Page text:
By contrast, the adventure between Dick and Superman in the Annual feels a bit more forced and connects less for me overall. Perhaps it’s that they don’t have as personal a relationship, but the parallels between Dick’s unmasked life and Clark’s just don’t ring true to me. But part of that could be this: I see Grayson as a step up for Dick, and I think issue #12 proves it better than anything. Yes, they’re both moderately human, working on their wits in new surroundings and with new challenges. But Clark is depowered. Dick is empowered, no matter what sacrifice that’s been.

Martinez’s pencils in Annual #2 are strong, giving us a perfectly beautiful set of gentlemen fighting their way through the Fist of Cain (which seems oddly simplified in mission since their last appearance). The acrobatics from both Clark and Dick are probably my favorite part of the issue — aside from the gorgeous full page rendering of Blockbuster at the story’s start — and give the entire issue a little bit of what Janin performs somersaults to accomplish every month: that controlled, graceful feeling of movement across the page.

And that factor is certainly at play in issue #12, despite so much of the issue being about conversations between Dick and his family. The emotions on every character’s face (when they have a face!) are extraordinary, from Bruce’s confusion to Barbara’s clear hurt to Damian’s joy. But the action scene, particularly between Dick and Agent Zero — the former Batwoman, whose real name has been revealed to match her already revealed parentage — is to die for. They way Janin breaks the page here just reinforces this labrynthian feeling of Spyral’s hooks, while the openness of single full pages for his interactions with family just makes a wonderful contrast between the pressure of a double life and the ease with which you share with family, no matter how long you’ve been gone.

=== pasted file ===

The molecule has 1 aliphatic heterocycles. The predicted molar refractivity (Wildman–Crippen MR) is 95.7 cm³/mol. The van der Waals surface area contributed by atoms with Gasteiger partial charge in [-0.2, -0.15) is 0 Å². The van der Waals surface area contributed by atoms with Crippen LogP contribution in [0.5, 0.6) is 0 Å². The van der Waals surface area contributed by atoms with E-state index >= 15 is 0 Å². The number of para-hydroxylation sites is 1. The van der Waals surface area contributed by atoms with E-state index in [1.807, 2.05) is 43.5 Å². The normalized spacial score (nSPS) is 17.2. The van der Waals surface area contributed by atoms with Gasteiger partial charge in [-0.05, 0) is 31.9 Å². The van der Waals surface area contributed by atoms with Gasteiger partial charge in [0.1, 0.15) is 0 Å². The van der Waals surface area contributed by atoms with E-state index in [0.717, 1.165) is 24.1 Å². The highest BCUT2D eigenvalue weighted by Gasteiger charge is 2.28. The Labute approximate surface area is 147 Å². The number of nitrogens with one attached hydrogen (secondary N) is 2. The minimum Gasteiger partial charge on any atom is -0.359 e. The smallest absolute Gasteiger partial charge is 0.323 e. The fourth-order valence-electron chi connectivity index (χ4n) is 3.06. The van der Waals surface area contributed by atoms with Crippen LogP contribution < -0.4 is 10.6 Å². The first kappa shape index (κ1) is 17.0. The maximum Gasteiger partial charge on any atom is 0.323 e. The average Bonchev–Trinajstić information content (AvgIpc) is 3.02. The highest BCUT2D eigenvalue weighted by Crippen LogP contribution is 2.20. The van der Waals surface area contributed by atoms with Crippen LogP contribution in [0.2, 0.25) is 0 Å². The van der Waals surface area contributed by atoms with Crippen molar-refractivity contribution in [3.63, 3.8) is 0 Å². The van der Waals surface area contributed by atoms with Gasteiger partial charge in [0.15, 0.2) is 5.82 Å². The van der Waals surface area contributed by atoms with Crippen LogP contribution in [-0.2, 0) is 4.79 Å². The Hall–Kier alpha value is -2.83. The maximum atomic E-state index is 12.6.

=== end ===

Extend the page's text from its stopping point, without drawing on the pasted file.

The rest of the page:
I could go on with praise for Seeley and King’s massive amount of dialogue research to provide us with moments from Dick’s past. I could write an entire speculative piece on Agent Zero and what we could be expecting in the next two months as more of her story unfolds. But the greatest takeaway I have with these two issues — and their depiction of a necessarily short return to the nest — is this: Grayson has elevated, by choice or not.

And what this means in practical terms is, I may never feel comfortable with him as a super-hero again, because I can’t see Dick feeling comfortable there either. It’s not that he’s darkened or hardened, as he seems to imply to Superman. No, it’s that he’s grown. And some homes you can’t just go back to once you’ve left. From now on, Batman and company are going to have to come to him, not the other way around. And that feels right.

The Verdict: 10/10 (#12); 7.5/10 (Annual #2)